Grilled Peaches & Cowboy Butter
Grilled Peaches recipe courtesy of Kristie Binders,”Rodeo Road Recipes” ingredients: 1 1/2 Tbsp. butter 3 Tbsp. brown sugar 1/3 cup dark rum (spiced is best) […]
The memories of people’s favorite horses live on through Sharon Widmer’s work.
The Deep River, Iowa cowgirl makes horsehair pottery from the manes and tails people send her of their beloved horses who have passed.
In her studio at her and husband Neil’s house outside Deep River, she uses the Navajo technique of putting horsehair on pottery the instant it comes out of the kiln. It sears into the pottery, leaving a smoky pattern, carbon trailings and a unique, one-of-a-kind piece of artwork commemorating the animal.
Sharon herself is a horse lover.
Growing up in east central Iowa, she rode horses but didn’t attend her first rodeo till she was in her twenties. She saw the horses, and was in awe. “Those horses were so broke and fit and beautiful and athletic,” she remembered. “It was what I wanted to do.”
So she bought an 18-year-old horse that showed her the ropes of barrel racing. Sharon knew how to ride, but the horse helped her. “He let me know what it felt like to ride a horse that knew what he was doing.”
She competed at regional rodeos, with the horse carrying her to some placings. Sharon was delighted. “I am all in. I love this,” she said, of the experience.
She bought a few horses, trained some, and continued to run barrels in the regional associations and in pro rodeos as a WPRA member, qualifying for the Great Lakes Circuit Finals several times.
An artist by trade, she graduated from college with an art degree and had a pottery studio at her house, making functional pottery for purchase.
In 1987, after a divorce, she sold her equipment, quit throwing pottery, and never looked back. “I walked away,” she said. “It felt like it was time for another season in my life.”
She had made pottery that was still in use in her kitchen, and four years ago, her kids asked when they were going to get a piece of Mom’s pottery.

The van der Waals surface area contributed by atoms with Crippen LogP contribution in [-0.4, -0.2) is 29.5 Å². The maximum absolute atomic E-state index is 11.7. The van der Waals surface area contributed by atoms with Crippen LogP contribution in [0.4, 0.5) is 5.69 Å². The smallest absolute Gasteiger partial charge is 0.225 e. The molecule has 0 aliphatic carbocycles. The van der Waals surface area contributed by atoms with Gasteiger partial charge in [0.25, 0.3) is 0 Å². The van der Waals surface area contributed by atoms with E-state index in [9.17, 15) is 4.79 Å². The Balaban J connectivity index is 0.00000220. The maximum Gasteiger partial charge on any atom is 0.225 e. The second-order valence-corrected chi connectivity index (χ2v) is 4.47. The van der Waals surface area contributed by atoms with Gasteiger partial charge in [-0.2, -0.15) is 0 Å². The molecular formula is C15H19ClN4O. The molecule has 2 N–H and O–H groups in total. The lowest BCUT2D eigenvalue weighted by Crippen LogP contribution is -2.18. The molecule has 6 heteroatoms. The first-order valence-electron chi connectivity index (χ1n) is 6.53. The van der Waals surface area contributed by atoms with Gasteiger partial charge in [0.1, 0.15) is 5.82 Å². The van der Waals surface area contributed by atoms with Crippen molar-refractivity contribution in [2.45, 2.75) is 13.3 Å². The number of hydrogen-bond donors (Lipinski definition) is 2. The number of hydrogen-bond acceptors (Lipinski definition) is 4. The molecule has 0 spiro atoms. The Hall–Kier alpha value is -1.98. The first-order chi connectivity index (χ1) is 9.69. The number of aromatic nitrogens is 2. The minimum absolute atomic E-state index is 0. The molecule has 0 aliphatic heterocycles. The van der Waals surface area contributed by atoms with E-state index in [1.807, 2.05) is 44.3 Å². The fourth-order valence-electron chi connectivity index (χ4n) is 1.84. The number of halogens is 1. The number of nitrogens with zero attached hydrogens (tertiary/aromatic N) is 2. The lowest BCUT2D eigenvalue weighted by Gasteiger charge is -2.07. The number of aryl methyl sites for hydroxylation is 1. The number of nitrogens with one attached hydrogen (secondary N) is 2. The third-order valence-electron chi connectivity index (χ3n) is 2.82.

So she borrowed the use of a friend’s studio and threw some pots.
The light switch was flipped. “It had been 30 years since I’d touched clay, and I didn’t miss it, long for it, and didn’t really have any intention of getting back into it. But the first time I put my hands on the clay, my thoughts were, oh, my goodness, I forgot how much I love this,” she said.
A friend asked if she knew how to do horsehair pottery.
Sharon didn’t know, but after searching online and watching videos, she taught herself.
When the pottery comes out of the fire, which is over 1,000 degrees, horsehair is laid onto it and it burns in, disintegrating and leaving a pattern and a carbon trail. Feathers can also be used.
The process must be done quickly, before the pottery cools off and the hair won’t burn.
Sharon estimates there’s about a five minute window to place the horsehair or feathers. She has an assistant who helps with the process.
She might put on a strand at a time, or she might put a handful on. “It’s very organic.”
In addition to commemorating an animal with hair, she sculpts pots with a variety of figures: horse’s heads, dogs, barrel racers or ropers’ figures. She’s put horse’s names on pots and uses other keepsakes to personalize a piece.
When her dad, an avid fisherman, passed away, she used a reel on the lid of the pot, and sculpted a walleye into its side with her dad’s lure in its mouth.
She uses horsehair as braids or a tassel on pieces, too. “I keep working on it till I sense it’s done. It can be a long process or a quick process.